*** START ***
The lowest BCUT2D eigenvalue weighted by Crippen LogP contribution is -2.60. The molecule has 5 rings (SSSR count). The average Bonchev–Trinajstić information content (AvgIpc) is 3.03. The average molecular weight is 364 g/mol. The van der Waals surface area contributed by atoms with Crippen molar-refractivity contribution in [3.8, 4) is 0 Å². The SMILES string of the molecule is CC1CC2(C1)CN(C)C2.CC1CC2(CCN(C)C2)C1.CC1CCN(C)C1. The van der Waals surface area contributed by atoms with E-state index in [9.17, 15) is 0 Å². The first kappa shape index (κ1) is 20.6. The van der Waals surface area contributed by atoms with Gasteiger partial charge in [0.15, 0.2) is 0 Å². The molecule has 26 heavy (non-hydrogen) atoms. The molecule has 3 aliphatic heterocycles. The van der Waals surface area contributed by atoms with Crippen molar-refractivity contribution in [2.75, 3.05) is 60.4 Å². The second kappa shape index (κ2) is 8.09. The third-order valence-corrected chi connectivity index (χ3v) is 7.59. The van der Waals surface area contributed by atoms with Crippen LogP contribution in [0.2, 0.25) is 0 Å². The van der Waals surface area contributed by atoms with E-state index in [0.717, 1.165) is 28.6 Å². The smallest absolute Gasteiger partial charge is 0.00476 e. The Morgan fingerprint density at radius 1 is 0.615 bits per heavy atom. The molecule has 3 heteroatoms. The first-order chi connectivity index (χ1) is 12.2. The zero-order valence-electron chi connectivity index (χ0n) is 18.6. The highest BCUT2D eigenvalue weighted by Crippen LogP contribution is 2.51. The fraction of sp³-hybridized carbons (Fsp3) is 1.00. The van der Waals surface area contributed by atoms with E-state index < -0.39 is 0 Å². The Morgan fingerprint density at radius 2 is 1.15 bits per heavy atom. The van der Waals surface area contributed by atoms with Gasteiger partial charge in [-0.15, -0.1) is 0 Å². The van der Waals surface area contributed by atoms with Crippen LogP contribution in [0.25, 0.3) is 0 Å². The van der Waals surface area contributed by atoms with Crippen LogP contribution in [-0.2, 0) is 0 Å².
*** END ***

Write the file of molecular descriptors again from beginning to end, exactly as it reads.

The lowest BCUT2D eigenvalue weighted by Crippen LogP contribution is -2.60. The molecule has 5 rings (SSSR count). The average Bonchev–Trinajstić information content (AvgIpc) is 3.03. The average molecular weight is 364 g/mol. The van der Waals surface area contributed by atoms with Crippen molar-refractivity contribution in [3.8, 4) is 0 Å². The SMILES string of the molecule is CC1CC2(C1)CN(C)C2.CC1CC2(CCN(C)C2)C1.CC1CCN(C)C1. The van der Waals surface area contributed by atoms with E-state index in [9.17, 15) is 0 Å². The first kappa shape index (κ1) is 20.6. The van der Waals surface area contributed by atoms with Gasteiger partial charge in [0.15, 0.2) is 0 Å². The molecule has 26 heavy (non-hydrogen) atoms. The molecule has 3 aliphatic heterocycles. The van der Waals surface area contributed by atoms with Crippen molar-refractivity contribution in [2.75, 3.05) is 60.4 Å². The second kappa shape index (κ2) is 8.09. The third-order valence-corrected chi connectivity index (χ3v) is 7.59. The van der Waals surface area contributed by atoms with Crippen LogP contribution in [0.2, 0.25) is 0 Å². The van der Waals surface area contributed by atoms with E-state index in [0.717, 1.165) is 28.6 Å². The smallest absolute Gasteiger partial charge is 0.00476 e. The Morgan fingerprint density at radius 1 is 0.615 bits per heavy atom. The molecule has 3 heteroatoms. The first-order chi connectivity index (χ1) is 12.2. The zero-order valence-electron chi connectivity index (χ0n) is 18.6. The highest BCUT2D eigenvalue weighted by Crippen LogP contribution is 2.51. The fraction of sp³-hybridized carbons (Fsp3) is 1.00. The van der Waals surface area contributed by atoms with E-state index < -0.39 is 0 Å². The Morgan fingerprint density at radius 2 is 1.15 bits per heavy atom. The van der Waals surface area contributed by atoms with Gasteiger partial charge in [-0.15, -0.1) is 0 Å². The van der Waals surface area contributed by atoms with Crippen LogP contribution in [0.25, 0.3) is 0 Å². The van der Waals surface area contributed by atoms with Crippen LogP contribution in [-0.2, 0) is 0 Å².